One area new users – as well as old users – often want guidance on is how much to place into an HSAs savings account, and consequently how much to invest through the brokerage feature. While this question can easily surface other aspects to financial planning such as risk appetite, excess monthly cash flow, other account balances and total wealth picture, among many, a useful rule of thumb is to keep the minimum annual deductible in the “cash” savings account and consider investing some portion of the remainder. More conservative savers may wish to increase this cash savings amount to the annual max out of pocket limit.
A variation on this theme may be to further divide the savings funds into general-purpose medical expenses and a second for identified upcoming qualified expenses, like braces, knee replacement or other health care costs that can be scheduled and are identifiable. Knowing the money is available, and more broadly that you have an established plan, can provide a peace of mind beyond the actual account balance. Don’t underestimate the value.
Most of “the action” in HSAs seems to center around the brokerage, or investment feature. This is understandable, as health care costs continue to expand at a rate greater than inflation, while in addition more of the costs are being shifted onto the individual through not only a noticeable increase in premiums, but also less noticeable co-pays and deductibles. A similar dynamic is waiting for employees once they retire and participate in Medicare.
HSA investments allow the user to access many, if not most, of the same types of investment features as their employer-sponsored retirement plan and/or IRA accounts. Stocks, bonds, money market and other funds can be invested in to achieve similar short and long term wealth and life objectives. Importantly, and as noted above, an HSA never expires, nor do qualified health expenses lose their “tax-exempt” status regarding HSA withdrawals.
Practically speaking, then, an HSA can be a very good, perhaps the best way, to save for out-of-pocket health expenses in retirement. While health risk and corresponding financial exposure can be hard to gage decades into the future, a number of large institutions, such as Fidelity, have estimated it to be well over $275,000 for a couple retiring today.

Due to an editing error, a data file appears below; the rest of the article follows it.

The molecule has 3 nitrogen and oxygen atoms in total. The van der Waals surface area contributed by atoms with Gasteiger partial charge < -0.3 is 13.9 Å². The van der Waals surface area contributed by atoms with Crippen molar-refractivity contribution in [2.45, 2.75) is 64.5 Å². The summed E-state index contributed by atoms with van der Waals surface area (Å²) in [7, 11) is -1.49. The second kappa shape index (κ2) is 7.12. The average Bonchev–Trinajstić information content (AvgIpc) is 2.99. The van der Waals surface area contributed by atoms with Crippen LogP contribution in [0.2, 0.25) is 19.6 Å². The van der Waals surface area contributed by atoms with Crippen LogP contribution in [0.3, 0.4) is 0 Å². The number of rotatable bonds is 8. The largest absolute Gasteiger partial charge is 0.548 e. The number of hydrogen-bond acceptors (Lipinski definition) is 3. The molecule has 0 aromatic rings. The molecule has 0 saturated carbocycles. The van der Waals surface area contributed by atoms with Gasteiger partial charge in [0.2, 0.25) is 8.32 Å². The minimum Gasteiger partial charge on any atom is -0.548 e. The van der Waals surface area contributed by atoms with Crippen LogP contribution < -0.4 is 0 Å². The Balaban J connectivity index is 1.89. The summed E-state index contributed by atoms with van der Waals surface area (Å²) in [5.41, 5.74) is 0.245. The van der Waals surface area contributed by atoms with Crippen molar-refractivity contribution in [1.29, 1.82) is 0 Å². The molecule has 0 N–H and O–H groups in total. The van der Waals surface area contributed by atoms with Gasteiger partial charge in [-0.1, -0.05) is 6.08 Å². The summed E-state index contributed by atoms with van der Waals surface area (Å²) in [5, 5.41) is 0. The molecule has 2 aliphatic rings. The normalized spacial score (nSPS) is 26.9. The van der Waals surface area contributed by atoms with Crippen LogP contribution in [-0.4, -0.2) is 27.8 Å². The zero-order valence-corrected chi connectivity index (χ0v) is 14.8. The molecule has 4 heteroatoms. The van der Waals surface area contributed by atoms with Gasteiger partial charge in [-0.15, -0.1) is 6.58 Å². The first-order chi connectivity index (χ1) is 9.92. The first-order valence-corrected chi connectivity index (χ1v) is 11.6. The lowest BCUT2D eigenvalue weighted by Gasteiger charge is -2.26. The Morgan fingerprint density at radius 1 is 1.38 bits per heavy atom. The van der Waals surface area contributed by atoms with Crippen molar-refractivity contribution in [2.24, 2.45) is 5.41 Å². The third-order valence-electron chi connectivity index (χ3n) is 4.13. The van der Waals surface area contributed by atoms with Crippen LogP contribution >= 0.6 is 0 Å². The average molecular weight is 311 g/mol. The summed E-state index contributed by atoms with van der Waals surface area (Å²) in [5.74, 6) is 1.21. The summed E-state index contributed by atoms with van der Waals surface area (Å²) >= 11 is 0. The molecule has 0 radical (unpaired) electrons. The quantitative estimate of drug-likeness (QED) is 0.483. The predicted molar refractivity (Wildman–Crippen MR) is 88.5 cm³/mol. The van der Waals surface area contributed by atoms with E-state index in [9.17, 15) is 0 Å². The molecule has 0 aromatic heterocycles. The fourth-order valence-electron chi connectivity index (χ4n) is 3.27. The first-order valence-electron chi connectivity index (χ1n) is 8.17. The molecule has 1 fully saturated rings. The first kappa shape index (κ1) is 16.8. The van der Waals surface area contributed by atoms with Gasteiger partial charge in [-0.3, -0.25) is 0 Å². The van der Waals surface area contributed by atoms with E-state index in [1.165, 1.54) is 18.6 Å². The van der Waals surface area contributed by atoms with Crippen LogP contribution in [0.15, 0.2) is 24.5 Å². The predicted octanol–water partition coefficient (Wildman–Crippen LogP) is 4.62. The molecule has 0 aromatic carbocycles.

The best, if not only reliable way, for individuals and families to meet this level of financial responsibility is to consistently save month after month, year after year, and allow compound interest within an equity-oriented portfolio to work it’s Time Value of Money magic. Importantly, once a holder reaches 65, funds can be withdrawn penalty-free for any use, though ordinary income tax rates will apply (similar to traditional IRAs and qualified retirement plans like 401(k)s and 403(b)s)
While there is much more to an HSA, account holders should know that the HSA is more than the FSA they might have grown up with. An HSA is a product best thought of as a financial risk mitigation account specifically geared towards health risk, but more flexible.
Here’s to HSA saving and investing!
About the author
CFP®, EA About Aaron Benway. Aaron is a Certified Financial Planner (CFP) and IRS Enrolled Agent (EA). He co-founded HSA Coach, a digital tool to educate consumers on HSAs, track health expenses and other documents, and provide individual financial calculators, to help consumers get the most from their HSA and other savings. To help individuals directly with their financial planning and wealth management requirements he founded AB Financial Planning. Prior to co-founding HSA Coach, Aaron was the CFO of ventured backed fintech startup HelloWallet, acquired by Morningstar. Aaron has an MBA from Harvard Business School and is a graduate of the US Naval Academy.